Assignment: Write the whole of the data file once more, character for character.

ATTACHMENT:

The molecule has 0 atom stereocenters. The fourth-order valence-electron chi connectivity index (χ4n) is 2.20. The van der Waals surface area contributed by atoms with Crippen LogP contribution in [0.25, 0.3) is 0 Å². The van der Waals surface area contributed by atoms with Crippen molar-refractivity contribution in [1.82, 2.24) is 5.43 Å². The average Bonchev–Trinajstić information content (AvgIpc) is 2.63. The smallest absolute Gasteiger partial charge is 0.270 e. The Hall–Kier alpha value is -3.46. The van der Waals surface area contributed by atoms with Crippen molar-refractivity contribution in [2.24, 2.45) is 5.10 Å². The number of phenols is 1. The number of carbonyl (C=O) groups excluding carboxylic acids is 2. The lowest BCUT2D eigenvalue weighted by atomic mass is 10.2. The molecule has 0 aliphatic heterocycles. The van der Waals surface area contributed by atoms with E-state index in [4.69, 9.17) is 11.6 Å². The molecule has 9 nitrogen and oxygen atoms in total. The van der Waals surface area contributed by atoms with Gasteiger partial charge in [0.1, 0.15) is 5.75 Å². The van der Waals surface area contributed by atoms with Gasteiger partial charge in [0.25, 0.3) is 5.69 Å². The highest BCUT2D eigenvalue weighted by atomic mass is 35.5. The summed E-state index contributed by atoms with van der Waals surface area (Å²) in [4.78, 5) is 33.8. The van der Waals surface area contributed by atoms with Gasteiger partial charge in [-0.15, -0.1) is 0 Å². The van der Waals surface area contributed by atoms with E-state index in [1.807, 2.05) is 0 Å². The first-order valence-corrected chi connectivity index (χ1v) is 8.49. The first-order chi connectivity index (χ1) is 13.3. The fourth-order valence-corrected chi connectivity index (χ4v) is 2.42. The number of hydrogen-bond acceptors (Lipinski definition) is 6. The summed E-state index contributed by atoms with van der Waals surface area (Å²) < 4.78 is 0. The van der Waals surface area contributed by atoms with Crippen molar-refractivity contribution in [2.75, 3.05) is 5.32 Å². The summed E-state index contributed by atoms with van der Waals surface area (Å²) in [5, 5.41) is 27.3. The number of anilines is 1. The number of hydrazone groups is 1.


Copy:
The molecule has 0 atom stereocenters. The fourth-order valence-electron chi connectivity index (χ4n) is 2.20. The van der Waals surface area contributed by atoms with Crippen LogP contribution in [0.25, 0.3) is 0 Å². The van der Waals surface area contributed by atoms with Crippen molar-refractivity contribution in [1.82, 2.24) is 5.43 Å². The average Bonchev–Trinajstić information content (AvgIpc) is 2.63. The smallest absolute Gasteiger partial charge is 0.270 e. The Hall–Kier alpha value is -3.46. The van der Waals surface area contributed by atoms with Crippen molar-refractivity contribution in [2.24, 2.45) is 5.10 Å². The number of phenols is 1. The number of carbonyl (C=O) groups excluding carboxylic acids is 2. The lowest BCUT2D eigenvalue weighted by atomic mass is 10.2. The molecule has 0 aliphatic heterocycles. The van der Waals surface area contributed by atoms with E-state index in [4.69, 9.17) is 11.6 Å². The molecule has 9 nitrogen and oxygen atoms in total. The van der Waals surface area contributed by atoms with Gasteiger partial charge in [0.1, 0.15) is 5.75 Å². The van der Waals surface area contributed by atoms with Gasteiger partial charge in [0.25, 0.3) is 5.69 Å². The highest BCUT2D eigenvalue weighted by atomic mass is 35.5. The summed E-state index contributed by atoms with van der Waals surface area (Å²) in [4.78, 5) is 33.8. The van der Waals surface area contributed by atoms with Gasteiger partial charge in [-0.15, -0.1) is 0 Å². The van der Waals surface area contributed by atoms with E-state index in [1.807, 2.05) is 0 Å². The first-order valence-corrected chi connectivity index (χ1v) is 8.49. The first-order chi connectivity index (χ1) is 13.3. The fourth-order valence-corrected chi connectivity index (χ4v) is 2.42. The number of hydrogen-bond acceptors (Lipinski definition) is 6. The summed E-state index contributed by atoms with van der Waals surface area (Å²) < 4.78 is 0. The van der Waals surface area contributed by atoms with Crippen molar-refractivity contribution in [2.75, 3.05) is 5.32 Å². The summed E-state index contributed by atoms with van der Waals surface area (Å²) in [5, 5.41) is 27.3. The number of anilines is 1. The number of hydrazone groups is 1.